Over the years, Johnson has taken an active interest in the community development of Le Sueur. He served his first and only term as a city councilor between 2015-2018, where he sat on the Le Sueur Hospital Board, Economic Development Authority and several other committees. He was on the Board of Directors, and later the president of the Le Sueur Chamber of Commerce. Johnson is an active singer as well, being a member of The Notables Community Chorus and a choir member of the First Lutheran Church, where he was also a councilor for two years.
One of the keys to becoming a leader in one’s community, said Johnson, is finding both good and bad examples of leadership.
“Strive to be a leader, rather than a misleader. I got confidence by learning from the example of people who weren’t very good leaders,” said Johnson. “You learn over the years not only from positive people you emulate, you also learn from bad leaders what not to do.”
Throughout his life, Johnson said he has often relied on his co-leader, his wife Sandra. As a FACS teacher herself, Sandra and Johnson frequently collaborate in education and in the household, where Johnson said he learned a lot.
“Teachers are leaders, but parents are leaders,” said Johnson. “So when you’re a parent, you discover you’re a first-flying teacher. She taught me a lot about child development and she is really the primary leader of our house, I’m kind of an assistant to her.”
New technology is giving the Le Sueur County Sheriff’s Office a bird’s-eye view of crime.
In January 2020, the Le Sueur County Sheriff’s Office announced that the department had joined together with Rice County to purchase a drone to aid with police work. That drone is now ready to fly, with 10 county officers fully-trained by the Federal Aviation Administration to pilot it.
Drone technology is seeing more and more use by police departments across the country, said Le Sueur County Chief Deputy Nick Greenig. The DJI Matrice 210 model drone purchased by the department is specifically designed with a number of public safety tasks in mind including search and rescue operations, monitoring traffic collisions, collision reconstruction, analyzing crime scenes, finding drugs and illegal items and investigating and locating potential threats and suspects.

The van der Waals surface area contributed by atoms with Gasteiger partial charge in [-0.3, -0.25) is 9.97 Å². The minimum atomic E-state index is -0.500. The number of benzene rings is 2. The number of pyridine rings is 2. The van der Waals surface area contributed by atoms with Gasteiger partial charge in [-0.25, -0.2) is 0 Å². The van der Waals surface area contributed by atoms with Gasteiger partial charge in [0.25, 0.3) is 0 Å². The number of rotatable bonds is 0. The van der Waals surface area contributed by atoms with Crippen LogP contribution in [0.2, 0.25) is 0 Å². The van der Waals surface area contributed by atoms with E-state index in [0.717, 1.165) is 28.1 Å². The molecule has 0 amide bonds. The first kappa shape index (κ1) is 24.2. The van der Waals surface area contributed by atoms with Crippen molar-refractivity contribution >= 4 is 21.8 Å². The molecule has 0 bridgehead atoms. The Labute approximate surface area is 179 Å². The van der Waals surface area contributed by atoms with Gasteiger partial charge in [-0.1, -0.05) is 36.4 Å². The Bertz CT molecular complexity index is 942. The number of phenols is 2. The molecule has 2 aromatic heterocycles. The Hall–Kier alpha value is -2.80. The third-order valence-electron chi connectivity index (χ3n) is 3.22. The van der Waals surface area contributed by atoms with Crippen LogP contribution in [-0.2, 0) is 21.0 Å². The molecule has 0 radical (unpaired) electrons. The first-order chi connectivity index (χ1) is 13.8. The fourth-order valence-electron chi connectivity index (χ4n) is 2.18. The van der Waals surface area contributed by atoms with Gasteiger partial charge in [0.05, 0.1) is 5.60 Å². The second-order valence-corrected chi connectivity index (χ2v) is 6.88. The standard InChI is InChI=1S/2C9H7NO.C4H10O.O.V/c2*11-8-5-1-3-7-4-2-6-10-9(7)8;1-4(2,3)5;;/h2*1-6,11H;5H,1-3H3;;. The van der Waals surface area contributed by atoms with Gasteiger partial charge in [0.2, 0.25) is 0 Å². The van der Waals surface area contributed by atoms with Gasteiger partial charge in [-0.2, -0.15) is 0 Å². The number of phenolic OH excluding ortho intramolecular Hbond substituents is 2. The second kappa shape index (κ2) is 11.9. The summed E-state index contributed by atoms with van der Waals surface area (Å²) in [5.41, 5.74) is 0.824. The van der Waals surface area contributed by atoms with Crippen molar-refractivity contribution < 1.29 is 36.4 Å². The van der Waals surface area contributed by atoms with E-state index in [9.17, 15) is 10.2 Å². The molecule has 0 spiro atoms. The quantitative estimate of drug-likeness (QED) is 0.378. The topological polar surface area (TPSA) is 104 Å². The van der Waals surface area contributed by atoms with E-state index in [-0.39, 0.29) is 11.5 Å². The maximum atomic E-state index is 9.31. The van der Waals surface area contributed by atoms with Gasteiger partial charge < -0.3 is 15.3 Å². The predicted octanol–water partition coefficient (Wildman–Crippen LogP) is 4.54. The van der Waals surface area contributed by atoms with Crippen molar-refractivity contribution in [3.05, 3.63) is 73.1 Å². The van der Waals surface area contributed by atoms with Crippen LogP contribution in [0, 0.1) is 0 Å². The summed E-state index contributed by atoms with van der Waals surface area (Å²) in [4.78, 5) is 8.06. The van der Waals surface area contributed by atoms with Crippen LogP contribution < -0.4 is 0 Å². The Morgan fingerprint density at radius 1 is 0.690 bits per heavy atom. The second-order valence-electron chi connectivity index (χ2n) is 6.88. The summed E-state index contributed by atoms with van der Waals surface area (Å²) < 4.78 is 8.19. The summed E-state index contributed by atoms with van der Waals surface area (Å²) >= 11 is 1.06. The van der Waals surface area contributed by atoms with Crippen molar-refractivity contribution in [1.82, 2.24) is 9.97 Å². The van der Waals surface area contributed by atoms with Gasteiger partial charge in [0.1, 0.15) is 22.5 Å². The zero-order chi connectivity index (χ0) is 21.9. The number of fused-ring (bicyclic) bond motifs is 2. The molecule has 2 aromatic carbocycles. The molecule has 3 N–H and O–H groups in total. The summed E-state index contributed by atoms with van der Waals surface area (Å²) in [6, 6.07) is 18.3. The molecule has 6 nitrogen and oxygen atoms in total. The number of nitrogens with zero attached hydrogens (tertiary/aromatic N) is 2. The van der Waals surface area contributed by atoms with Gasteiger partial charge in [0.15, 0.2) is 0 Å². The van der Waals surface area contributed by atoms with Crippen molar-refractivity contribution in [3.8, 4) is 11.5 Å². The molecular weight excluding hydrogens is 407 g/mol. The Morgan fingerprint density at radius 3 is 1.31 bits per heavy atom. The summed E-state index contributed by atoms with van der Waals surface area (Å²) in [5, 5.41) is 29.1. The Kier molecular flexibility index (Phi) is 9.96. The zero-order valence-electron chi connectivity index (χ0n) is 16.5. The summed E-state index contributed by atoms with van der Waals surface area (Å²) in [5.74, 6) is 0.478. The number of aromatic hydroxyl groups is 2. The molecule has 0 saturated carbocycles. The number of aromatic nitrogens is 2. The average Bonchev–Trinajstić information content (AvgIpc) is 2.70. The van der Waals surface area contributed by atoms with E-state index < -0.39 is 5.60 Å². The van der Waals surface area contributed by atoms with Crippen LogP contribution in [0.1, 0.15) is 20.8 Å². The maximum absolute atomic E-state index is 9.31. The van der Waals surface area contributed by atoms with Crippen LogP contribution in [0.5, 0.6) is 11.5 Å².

“This is a critical tool that enables greater public safety and allows us to make better decisions,” said Greenig. “It’s not a toy, it’s a public safety tool that gives us an edge.”
The drone comes equipped with a daytime camera and a thermal imaging camera which can view the ground from 400 feet in the air. Officers can pilot the drone from a maximum distance of five miles away with a remote control that can display the drone’s video feed. With a battery, the drone can remain in the air for nearly 40 minutes. The Sheriff’s Office has multiple batteries on hand for longer missions and a 200 foot tether which can power the drone indefinitely.
While in the sky, the drone has a full range of movement — able to ascend, descend, move in all directions and rotate. Able to ascend at a max speed of 16 feet per second, the drone can be deployed quickly. The drone can be flown at a maximum distance of 400 feet above the ground and 400 feet above any structure. While the drone is capable of flying higher, it must remain in that airspace so that it does not obstruct the flight paths of birds and helicopters.
Greenig said that the DJI Matrice 210 was selected for its outdoor and public safety applications. It’s a larger drone with 17 inch propellers capable of flying in strong winds, sub-zero temperatures and is designed to resist water and difficult weather conditions. Funds for the drone came from money and assets seized by the Le Sueur/Rice County Drug Task Force in criminal drug cases.